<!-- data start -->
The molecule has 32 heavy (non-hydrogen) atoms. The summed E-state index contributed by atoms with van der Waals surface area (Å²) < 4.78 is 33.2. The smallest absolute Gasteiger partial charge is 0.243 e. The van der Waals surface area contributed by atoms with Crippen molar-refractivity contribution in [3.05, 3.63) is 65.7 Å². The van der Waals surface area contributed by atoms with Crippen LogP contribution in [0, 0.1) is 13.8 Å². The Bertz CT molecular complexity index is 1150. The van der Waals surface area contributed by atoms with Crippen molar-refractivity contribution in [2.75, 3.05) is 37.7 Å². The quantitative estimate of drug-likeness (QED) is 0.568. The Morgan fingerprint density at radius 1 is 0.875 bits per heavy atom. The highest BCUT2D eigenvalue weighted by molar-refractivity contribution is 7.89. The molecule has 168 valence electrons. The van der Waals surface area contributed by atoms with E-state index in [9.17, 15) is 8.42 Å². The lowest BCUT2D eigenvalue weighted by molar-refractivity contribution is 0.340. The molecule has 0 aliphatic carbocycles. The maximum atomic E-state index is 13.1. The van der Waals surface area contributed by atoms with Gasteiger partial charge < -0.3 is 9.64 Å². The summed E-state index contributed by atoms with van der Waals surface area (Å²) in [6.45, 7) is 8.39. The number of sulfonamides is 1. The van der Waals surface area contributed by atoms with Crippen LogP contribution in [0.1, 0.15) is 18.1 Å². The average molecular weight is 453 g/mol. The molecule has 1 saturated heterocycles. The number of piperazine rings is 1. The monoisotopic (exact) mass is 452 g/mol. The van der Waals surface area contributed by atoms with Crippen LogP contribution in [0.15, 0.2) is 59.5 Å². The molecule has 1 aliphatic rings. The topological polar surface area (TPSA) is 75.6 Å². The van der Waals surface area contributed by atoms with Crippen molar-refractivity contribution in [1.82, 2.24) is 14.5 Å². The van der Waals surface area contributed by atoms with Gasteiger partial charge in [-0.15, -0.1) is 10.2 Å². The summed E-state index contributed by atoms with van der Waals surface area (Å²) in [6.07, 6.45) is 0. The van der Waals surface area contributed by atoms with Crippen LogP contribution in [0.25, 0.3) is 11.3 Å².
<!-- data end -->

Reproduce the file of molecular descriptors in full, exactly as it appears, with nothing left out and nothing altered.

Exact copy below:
The molecule has 32 heavy (non-hydrogen) atoms. The summed E-state index contributed by atoms with van der Waals surface area (Å²) < 4.78 is 33.2. The smallest absolute Gasteiger partial charge is 0.243 e. The van der Waals surface area contributed by atoms with Crippen molar-refractivity contribution in [3.05, 3.63) is 65.7 Å². The van der Waals surface area contributed by atoms with Crippen LogP contribution in [0, 0.1) is 13.8 Å². The Bertz CT molecular complexity index is 1150. The van der Waals surface area contributed by atoms with Crippen molar-refractivity contribution in [2.75, 3.05) is 37.7 Å². The quantitative estimate of drug-likeness (QED) is 0.568. The Morgan fingerprint density at radius 1 is 0.875 bits per heavy atom. The highest BCUT2D eigenvalue weighted by molar-refractivity contribution is 7.89. The molecule has 168 valence electrons. The van der Waals surface area contributed by atoms with E-state index in [9.17, 15) is 8.42 Å². The lowest BCUT2D eigenvalue weighted by molar-refractivity contribution is 0.340. The molecule has 0 aliphatic carbocycles. The maximum atomic E-state index is 13.1. The van der Waals surface area contributed by atoms with Gasteiger partial charge < -0.3 is 9.64 Å². The summed E-state index contributed by atoms with van der Waals surface area (Å²) in [6.45, 7) is 8.39. The number of sulfonamides is 1. The van der Waals surface area contributed by atoms with Crippen LogP contribution in [0.1, 0.15) is 18.1 Å². The average molecular weight is 453 g/mol. The molecule has 1 saturated heterocycles. The number of piperazine rings is 1. The monoisotopic (exact) mass is 452 g/mol. The van der Waals surface area contributed by atoms with Crippen LogP contribution in [0.15, 0.2) is 59.5 Å². The molecule has 1 aliphatic rings. The topological polar surface area (TPSA) is 75.6 Å². The van der Waals surface area contributed by atoms with Crippen molar-refractivity contribution in [1.82, 2.24) is 14.5 Å². The van der Waals surface area contributed by atoms with Gasteiger partial charge in [-0.15, -0.1) is 10.2 Å². The summed E-state index contributed by atoms with van der Waals surface area (Å²) in [6.07, 6.45) is 0. The van der Waals surface area contributed by atoms with Crippen LogP contribution in [0.25, 0.3) is 11.3 Å².